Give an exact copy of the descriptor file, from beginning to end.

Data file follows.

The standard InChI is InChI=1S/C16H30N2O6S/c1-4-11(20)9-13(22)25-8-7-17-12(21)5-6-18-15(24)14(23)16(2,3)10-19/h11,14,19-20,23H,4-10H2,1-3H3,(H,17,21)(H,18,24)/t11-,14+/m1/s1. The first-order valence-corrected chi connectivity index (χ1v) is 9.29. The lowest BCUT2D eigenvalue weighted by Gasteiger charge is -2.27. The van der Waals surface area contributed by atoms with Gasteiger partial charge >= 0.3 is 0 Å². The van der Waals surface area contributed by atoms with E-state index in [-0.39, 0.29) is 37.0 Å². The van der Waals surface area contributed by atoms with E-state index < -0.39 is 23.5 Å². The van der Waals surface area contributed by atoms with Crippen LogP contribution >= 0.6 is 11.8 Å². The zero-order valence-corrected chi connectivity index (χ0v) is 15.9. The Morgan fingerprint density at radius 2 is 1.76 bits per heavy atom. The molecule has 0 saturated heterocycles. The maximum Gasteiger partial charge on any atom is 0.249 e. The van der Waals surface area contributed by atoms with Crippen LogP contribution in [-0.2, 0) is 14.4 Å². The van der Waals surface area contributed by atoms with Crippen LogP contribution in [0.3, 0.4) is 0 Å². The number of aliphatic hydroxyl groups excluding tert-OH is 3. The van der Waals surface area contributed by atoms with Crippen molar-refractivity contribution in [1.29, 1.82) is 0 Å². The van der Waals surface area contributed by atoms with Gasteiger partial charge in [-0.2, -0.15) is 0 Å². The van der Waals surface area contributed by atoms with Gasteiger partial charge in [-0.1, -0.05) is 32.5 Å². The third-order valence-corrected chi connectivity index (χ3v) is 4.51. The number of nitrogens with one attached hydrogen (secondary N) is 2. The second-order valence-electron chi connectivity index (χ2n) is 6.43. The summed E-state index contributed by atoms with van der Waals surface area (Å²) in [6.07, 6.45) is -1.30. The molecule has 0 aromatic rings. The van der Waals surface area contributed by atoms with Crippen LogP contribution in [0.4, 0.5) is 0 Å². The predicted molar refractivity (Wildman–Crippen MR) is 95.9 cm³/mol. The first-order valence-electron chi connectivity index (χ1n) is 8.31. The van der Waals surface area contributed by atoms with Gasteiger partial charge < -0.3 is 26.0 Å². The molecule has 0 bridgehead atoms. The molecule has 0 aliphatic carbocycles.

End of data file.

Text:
The standard InChI is InChI=1S/C16H30N2O6S/c1-4-11(20)9-13(22)25-8-7-17-12(21)5-6-18-15(24)14(23)16(2,3)10-19/h11,14,19-20,23H,4-10H2,1-3H3,(H,17,21)(H,18,24)/t11-,14+/m1/s1. The first-order valence-corrected chi connectivity index (χ1v) is 9.29. The lowest BCUT2D eigenvalue weighted by Gasteiger charge is -2.27. The van der Waals surface area contributed by atoms with Gasteiger partial charge >= 0.3 is 0 Å². The van der Waals surface area contributed by atoms with E-state index in [-0.39, 0.29) is 37.0 Å². The van der Waals surface area contributed by atoms with E-state index < -0.39 is 23.5 Å². The van der Waals surface area contributed by atoms with Crippen LogP contribution >= 0.6 is 11.8 Å². The zero-order valence-corrected chi connectivity index (χ0v) is 15.9. The Morgan fingerprint density at radius 2 is 1.76 bits per heavy atom. The molecule has 0 saturated heterocycles. The maximum Gasteiger partial charge on any atom is 0.249 e. The van der Waals surface area contributed by atoms with Crippen LogP contribution in [-0.2, 0) is 14.4 Å². The van der Waals surface area contributed by atoms with Crippen LogP contribution in [0.3, 0.4) is 0 Å². The number of aliphatic hydroxyl groups excluding tert-OH is 3. The van der Waals surface area contributed by atoms with Crippen molar-refractivity contribution in [1.29, 1.82) is 0 Å². The van der Waals surface area contributed by atoms with Gasteiger partial charge in [-0.2, -0.15) is 0 Å². The van der Waals surface area contributed by atoms with Gasteiger partial charge in [-0.1, -0.05) is 32.5 Å². The third-order valence-corrected chi connectivity index (χ3v) is 4.51. The number of nitrogens with one attached hydrogen (secondary N) is 2. The second-order valence-electron chi connectivity index (χ2n) is 6.43. The summed E-state index contributed by atoms with van der Waals surface area (Å²) in [6.07, 6.45) is -1.30. The molecule has 0 aromatic rings. The van der Waals surface area contributed by atoms with Crippen LogP contribution in [0.4, 0.5) is 0 Å². The predicted molar refractivity (Wildman–Crippen MR) is 95.9 cm³/mol. The first-order valence-electron chi connectivity index (χ1n) is 8.31. The van der Waals surface area contributed by atoms with Gasteiger partial charge < -0.3 is 26.0 Å². The molecule has 0 bridgehead atoms. The molecule has 0 aliphatic carbocycles.